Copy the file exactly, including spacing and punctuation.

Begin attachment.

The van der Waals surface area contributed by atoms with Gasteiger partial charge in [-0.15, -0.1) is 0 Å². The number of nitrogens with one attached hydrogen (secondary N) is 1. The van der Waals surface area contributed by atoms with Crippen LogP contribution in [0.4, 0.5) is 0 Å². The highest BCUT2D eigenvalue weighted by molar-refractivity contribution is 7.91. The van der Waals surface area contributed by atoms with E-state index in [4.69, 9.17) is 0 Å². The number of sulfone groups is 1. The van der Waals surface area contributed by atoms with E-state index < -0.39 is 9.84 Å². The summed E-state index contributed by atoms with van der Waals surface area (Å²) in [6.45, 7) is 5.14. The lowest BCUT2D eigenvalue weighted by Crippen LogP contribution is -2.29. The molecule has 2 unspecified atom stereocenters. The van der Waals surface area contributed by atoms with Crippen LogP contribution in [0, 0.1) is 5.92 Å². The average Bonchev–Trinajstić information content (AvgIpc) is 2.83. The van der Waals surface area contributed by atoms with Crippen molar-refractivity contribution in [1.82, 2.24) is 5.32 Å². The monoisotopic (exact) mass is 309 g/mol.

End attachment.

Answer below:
The van der Waals surface area contributed by atoms with Gasteiger partial charge in [-0.15, -0.1) is 0 Å². The number of nitrogens with one attached hydrogen (secondary N) is 1. The van der Waals surface area contributed by atoms with Crippen LogP contribution in [0.4, 0.5) is 0 Å². The highest BCUT2D eigenvalue weighted by molar-refractivity contribution is 7.91. The van der Waals surface area contributed by atoms with E-state index in [4.69, 9.17) is 0 Å². The number of sulfone groups is 1. The van der Waals surface area contributed by atoms with E-state index < -0.39 is 9.84 Å². The summed E-state index contributed by atoms with van der Waals surface area (Å²) in [6.45, 7) is 5.14. The lowest BCUT2D eigenvalue weighted by Crippen LogP contribution is -2.29. The molecule has 2 unspecified atom stereocenters. The van der Waals surface area contributed by atoms with Crippen LogP contribution in [0, 0.1) is 5.92 Å². The average Bonchev–Trinajstić information content (AvgIpc) is 2.83. The van der Waals surface area contributed by atoms with Crippen molar-refractivity contribution in [1.82, 2.24) is 5.32 Å². The monoisotopic (exact) mass is 309 g/mol.